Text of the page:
Czech chalet owners left high and dry in Slovakia

A typical Czech chata

Eight years after the split of the Czechoslovak federation and less than a year after the two country's governments successfully concluded the division of federal property, a new problem has emerged. Some sixty Czech cottage and chalet owners, who as a result of the post-split delimitation of the Czech-Slovak border found themselves living on Slovak territory, now feel that their ownership rights are being threatened. Daniela Lazarova has the story.

A typical Czech chata
The Slovak authorities have sold some of the land on which the cottages stand - without giving their Czech owners first right of purchase. The owners have turned to the Czech government for help -and subsequently been advised to turn the matter over to a Slovak court, since their property is no longer on Czech territory. We asked political analyst Vaclav Pinkava whether he thought that in this case, the government had a moral duty to assist the Czech cottage owners.

Vaclav Pinkava: Well, I'm not sure that their case is really that different from anybody who has a leasehold on land rather than a freehold. I think it is not actually relevant that the cottages are in Slovakia as opposed to the Czech Republic because the Czech region to which they might have belonged could easily have also sold the land to a private individual and the fact that it's the Slovak government that's done that or the Slovak regional authority rather than the Czech one makes no difference ..."

Radio Prague:Yes, but by our law - if the Czech authorities had actually still had this land - then these people would have had first right of purchase.

VP: Yes, that's true. It is also true that you can't sell the land as such -and I'm not sure that Slovak law is any different . I don't think there's a little mini state now between the Czechs and the Slovaks owned by this individual who has bought the land. It is still part of a sovereign country and in that sense they should be appealing to the Slovak authorities not to the Czech ones because they happen to be using cottages which are in Slovakia. These people are no different to any European who owns a cottage by the sea in the Algarve or something...If you have a holiday home in another country ... what is an issue is how it came to be in another country.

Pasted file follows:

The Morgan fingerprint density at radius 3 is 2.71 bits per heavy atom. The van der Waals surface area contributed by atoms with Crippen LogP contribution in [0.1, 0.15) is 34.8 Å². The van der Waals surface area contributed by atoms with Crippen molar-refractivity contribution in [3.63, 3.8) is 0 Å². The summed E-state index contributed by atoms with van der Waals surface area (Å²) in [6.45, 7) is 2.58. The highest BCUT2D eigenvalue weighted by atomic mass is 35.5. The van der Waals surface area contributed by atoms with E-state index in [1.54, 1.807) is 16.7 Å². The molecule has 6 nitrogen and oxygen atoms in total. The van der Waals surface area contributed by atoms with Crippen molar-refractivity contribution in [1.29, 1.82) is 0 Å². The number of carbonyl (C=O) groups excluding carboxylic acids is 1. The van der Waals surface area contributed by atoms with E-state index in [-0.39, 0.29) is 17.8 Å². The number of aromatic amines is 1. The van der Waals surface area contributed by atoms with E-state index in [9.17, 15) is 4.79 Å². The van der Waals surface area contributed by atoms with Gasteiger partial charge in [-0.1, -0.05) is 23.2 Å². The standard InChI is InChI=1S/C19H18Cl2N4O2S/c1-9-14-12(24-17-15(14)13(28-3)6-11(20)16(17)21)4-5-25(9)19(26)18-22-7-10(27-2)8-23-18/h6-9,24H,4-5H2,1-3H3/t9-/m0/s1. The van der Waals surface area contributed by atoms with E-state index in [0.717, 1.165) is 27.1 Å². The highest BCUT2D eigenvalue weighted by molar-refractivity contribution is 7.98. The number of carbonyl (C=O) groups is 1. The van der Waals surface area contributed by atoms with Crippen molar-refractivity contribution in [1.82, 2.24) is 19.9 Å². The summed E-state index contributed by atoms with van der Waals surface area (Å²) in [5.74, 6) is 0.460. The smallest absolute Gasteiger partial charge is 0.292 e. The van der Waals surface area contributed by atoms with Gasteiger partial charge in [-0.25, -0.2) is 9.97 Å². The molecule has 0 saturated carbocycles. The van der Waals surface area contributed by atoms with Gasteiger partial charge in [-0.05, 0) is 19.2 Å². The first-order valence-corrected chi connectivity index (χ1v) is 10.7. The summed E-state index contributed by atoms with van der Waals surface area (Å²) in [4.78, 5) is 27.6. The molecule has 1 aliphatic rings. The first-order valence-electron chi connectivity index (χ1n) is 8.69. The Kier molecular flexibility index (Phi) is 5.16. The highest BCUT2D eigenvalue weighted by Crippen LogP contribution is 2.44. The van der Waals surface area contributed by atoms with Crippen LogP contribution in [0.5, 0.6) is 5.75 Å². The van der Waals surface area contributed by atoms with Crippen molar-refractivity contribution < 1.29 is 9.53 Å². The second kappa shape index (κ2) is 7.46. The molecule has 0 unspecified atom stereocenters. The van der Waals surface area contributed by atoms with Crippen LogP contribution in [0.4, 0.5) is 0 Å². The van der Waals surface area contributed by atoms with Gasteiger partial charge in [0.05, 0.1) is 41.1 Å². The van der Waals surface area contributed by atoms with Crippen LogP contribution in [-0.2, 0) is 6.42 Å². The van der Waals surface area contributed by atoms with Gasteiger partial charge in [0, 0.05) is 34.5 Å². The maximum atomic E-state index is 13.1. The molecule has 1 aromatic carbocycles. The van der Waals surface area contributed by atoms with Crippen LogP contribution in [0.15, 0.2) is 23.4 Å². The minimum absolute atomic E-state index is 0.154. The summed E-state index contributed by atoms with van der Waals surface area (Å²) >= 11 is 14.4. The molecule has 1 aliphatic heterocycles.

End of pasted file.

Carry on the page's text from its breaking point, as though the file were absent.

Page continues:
RP: Well, exactly. These people did not buy property abroad. They bought it in Czechoslovakia, they bought it in their homeland and they didn't envisage these problems I am sure.

VP: Yes, that is precisely it. They didn't buy it in the Czech Republic either. They bought it in Czechoslovakia and then it became two countries and the line was arbitrarily drawn on the wrong side for these particular people. In their shoes I would take the Czech government to court for giving away to Slovakia that bit of land and that's where I would have my grievance but that cannot be tried anywhere else except in an international court .It is something that would be very expensive to take to court and I think they should look for international funding from some legal benevolent organization which is looking to win the case and pocket a huge legal fee in the process. Under threat of such court action I could then imagine the Czech government stepping in and doing something along the lines of scenario A -i.e. asking for the boundary to be re-drawn. But quite honestly I think that the sensible thing would be for the Czech government to reimburse these people for the cost of moving themselves and building cottages on Czech soil -in order to avoid a court case which I would imagine would go against the Czech government, but that is hypothetical..."

Well, that is certainly not the last we'll be hearing of that problem and of course Radio Prague will keep you informed on how the situation develops.